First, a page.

Conciliar bodies pursue Christian unity by providing a platform where Christian voices from around the nation and world are spoken and heard. These “councils” seek theological consensus on church-dividing issues, pursue peace and justice together, and witness to the world as one unified Christian voice on matters of faith.

"The body is a unit, though it is made up of many parts; and though all its parts are many, they form one body. So it is with Christ." ~ 1 Corinthians 12:12

Christian Churches Together in the USA

CRCCT Logo In 2003, 46 national church leaders agreed on a proposal called Christian Churches Together in the USA (CCT), the ELCA Churchwide Assembly adopted an action to join CCT that same year. The purpose of CCT is “to enable churches and national Christian organizations to grow closer together in Christ in order to strengthen our Christian witness in the world.” CCT is organized into five historical church families: Evangelical/Pentecostal, Historic Protestant, Orthodox, Racial/Ethnic and Roman Catholic.

Churches Uniting in Christ

CRCUIC Logo Churches Uniting in Christ (CUIC) is a national movement that seeks to live more intentionally together in Christian unity. One major goal of CUIC is to work together to combat racism. CUIC is made up of ten member church bodies. The Evangelical Lutheran Church is America is not a member, but a partner in mission and dialogue. This means that we participate in opportunities and efforts to combat racism, and take part in dialogue on ministry. We are in full communion relationships with five of the ten CUIC member churches.

Church World Service

CRCWS Logo Founded in 1946, Church World Service (CWS) is a cooperative ministry of nearly forty churches in the United States that “works with partners to eradicate hunger and poverty and to promote peace and justice around the world.” CWS works in more than thirty countries around the world at and in the US to overcome hunger and malnutrition, and to provide emergency response, refugee resettlement, advocacy and direct services to immigrants and children, and access to clean and safe water. CWS provides opportunities for local participation through its Crop Hunger Walks, Tools & Blankets Program, and Kits Program.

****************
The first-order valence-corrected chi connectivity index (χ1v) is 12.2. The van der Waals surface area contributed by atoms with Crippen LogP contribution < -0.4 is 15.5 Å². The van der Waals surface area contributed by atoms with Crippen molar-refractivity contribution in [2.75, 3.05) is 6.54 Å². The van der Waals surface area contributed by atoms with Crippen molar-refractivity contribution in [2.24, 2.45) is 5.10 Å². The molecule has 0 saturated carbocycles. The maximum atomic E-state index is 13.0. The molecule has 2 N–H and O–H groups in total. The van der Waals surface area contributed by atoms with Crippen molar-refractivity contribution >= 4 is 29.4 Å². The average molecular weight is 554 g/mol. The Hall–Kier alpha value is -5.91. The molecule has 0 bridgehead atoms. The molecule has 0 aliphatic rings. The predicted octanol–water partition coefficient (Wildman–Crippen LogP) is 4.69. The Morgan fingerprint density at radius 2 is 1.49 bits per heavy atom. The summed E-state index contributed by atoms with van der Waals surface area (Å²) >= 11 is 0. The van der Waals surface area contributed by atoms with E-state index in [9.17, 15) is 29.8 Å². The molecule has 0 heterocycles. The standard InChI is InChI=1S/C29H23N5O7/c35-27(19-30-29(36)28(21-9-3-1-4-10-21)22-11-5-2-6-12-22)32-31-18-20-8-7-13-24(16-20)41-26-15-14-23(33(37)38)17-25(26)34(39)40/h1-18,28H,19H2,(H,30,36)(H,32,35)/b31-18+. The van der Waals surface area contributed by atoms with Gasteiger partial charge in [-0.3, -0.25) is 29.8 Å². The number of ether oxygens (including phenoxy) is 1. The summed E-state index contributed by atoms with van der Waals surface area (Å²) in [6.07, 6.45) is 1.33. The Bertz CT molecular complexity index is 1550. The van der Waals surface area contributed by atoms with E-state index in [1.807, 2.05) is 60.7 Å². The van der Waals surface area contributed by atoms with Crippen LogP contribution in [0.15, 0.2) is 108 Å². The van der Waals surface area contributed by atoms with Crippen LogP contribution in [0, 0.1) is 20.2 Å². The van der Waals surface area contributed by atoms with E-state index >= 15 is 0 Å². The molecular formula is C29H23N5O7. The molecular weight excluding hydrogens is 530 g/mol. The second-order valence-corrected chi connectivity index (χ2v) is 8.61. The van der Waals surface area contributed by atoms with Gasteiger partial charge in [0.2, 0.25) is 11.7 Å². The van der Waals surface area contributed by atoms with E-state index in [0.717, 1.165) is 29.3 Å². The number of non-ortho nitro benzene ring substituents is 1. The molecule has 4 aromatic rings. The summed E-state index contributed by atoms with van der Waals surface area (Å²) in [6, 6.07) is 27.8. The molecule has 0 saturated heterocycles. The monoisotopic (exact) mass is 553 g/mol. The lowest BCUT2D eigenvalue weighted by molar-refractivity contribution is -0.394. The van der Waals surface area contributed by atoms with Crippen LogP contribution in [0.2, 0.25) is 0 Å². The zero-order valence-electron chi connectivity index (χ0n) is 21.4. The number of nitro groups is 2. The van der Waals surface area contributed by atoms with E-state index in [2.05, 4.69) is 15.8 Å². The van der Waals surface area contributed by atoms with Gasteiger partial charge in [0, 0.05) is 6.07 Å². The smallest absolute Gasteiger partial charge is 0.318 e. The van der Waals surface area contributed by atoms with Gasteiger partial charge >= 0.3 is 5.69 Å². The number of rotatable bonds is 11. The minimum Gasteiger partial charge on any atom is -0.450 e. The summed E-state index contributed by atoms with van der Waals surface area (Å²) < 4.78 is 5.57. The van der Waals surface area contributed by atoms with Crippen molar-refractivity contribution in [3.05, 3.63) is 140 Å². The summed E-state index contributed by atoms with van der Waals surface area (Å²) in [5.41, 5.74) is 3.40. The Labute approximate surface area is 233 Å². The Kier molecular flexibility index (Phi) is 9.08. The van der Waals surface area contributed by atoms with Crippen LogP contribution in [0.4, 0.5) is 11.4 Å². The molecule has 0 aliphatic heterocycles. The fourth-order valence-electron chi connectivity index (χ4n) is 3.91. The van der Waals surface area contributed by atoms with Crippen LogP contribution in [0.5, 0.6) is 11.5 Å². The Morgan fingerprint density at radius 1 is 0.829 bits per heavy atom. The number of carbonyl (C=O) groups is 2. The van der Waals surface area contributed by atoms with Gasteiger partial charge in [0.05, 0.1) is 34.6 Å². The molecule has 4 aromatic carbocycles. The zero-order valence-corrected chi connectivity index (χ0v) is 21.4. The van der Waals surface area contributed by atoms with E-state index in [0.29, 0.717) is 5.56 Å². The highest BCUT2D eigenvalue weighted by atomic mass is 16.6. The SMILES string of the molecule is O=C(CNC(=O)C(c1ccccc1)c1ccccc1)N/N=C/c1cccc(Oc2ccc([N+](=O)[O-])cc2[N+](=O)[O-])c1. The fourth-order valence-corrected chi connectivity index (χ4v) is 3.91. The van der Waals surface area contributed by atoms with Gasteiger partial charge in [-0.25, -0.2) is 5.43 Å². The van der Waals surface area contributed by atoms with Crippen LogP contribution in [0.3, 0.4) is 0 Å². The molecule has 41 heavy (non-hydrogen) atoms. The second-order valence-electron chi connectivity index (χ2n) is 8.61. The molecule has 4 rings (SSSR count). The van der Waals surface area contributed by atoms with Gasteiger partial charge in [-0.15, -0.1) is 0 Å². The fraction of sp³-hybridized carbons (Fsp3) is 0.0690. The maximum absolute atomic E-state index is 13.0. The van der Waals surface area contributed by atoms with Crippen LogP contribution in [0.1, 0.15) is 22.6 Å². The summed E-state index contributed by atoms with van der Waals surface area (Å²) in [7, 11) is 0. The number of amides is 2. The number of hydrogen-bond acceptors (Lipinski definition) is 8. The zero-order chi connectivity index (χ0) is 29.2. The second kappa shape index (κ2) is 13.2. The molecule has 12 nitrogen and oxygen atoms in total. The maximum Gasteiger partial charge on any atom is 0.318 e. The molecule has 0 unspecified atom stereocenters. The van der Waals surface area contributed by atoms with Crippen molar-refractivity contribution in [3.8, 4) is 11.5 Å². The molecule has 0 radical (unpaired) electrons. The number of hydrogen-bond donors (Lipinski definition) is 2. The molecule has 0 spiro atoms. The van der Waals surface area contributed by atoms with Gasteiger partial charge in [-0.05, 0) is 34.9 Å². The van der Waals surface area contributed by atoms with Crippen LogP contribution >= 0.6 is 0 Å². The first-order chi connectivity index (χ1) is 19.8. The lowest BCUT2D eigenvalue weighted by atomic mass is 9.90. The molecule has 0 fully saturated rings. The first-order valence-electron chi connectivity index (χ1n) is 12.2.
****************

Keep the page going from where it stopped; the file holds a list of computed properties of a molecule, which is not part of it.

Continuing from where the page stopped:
Lutheran World Federation

CRLWF Logo The Lutheran World Federation (LWF) is a global communion of Christian churches in the Lutheran tradition. Founded in 1947 in Lund, Sweden, the LWF now has 149 member churches in 99 countries representing 77 million people from the Lutheran tradition worldwide. The LWF acts on behalf of its member churches in areas of common interest such as ecumenical and inter-faith relations, theology, humanitarian assistance, communications, and various aspects of mission and development work. The global offices are located in Geneva, Switzerland, with regional offices in several places around the world. Former ELCA Presiding Bishop Mark S. Hanson served as president of the LWF from 2003-2010.

National Council of the Churches of Christ in the USA

RCNCC LogoThe National Council of the Churches of Christ in the USA (NCC) was founded in 1950. Today it has 37 member communions representing more than 30 million Christians nationwide. The NCC provides a forum for churches to seek visible unity in Christ and to witness for justice and peace. Its work includes theological study and dialogue, including Faith & Order; inter-religious relations and dialogue; joint action and advocacy for justice and peace; and education, formation, and leadership development. The NCC stewards critical Christian resources including the New Revised Standard Version and Revised Standard Version translations of the Bible and the Uniform Series Bible lessons.

World Council of Churches

CRWCC Logo The World Council of Churches (WCC) is a fellowship of over 340 Orthodox, Anglican, Baptist, Lutheran, Methodist, Reformed, United, and Independent churches in over 110 countries and territories worldwide, representing more than 500 million Christians. WCC member churches are “called to the goal of visible unity in one faith and one eucharistic fellowship; promote their common witness in work for mission and evangelism; engage in Christian service by serving human need, breaking down barriers between people, seeking justice and peace, and upholding the integrity of creation; and foster renewal in unity, worship, mission, and service.”

Conciliar Bodies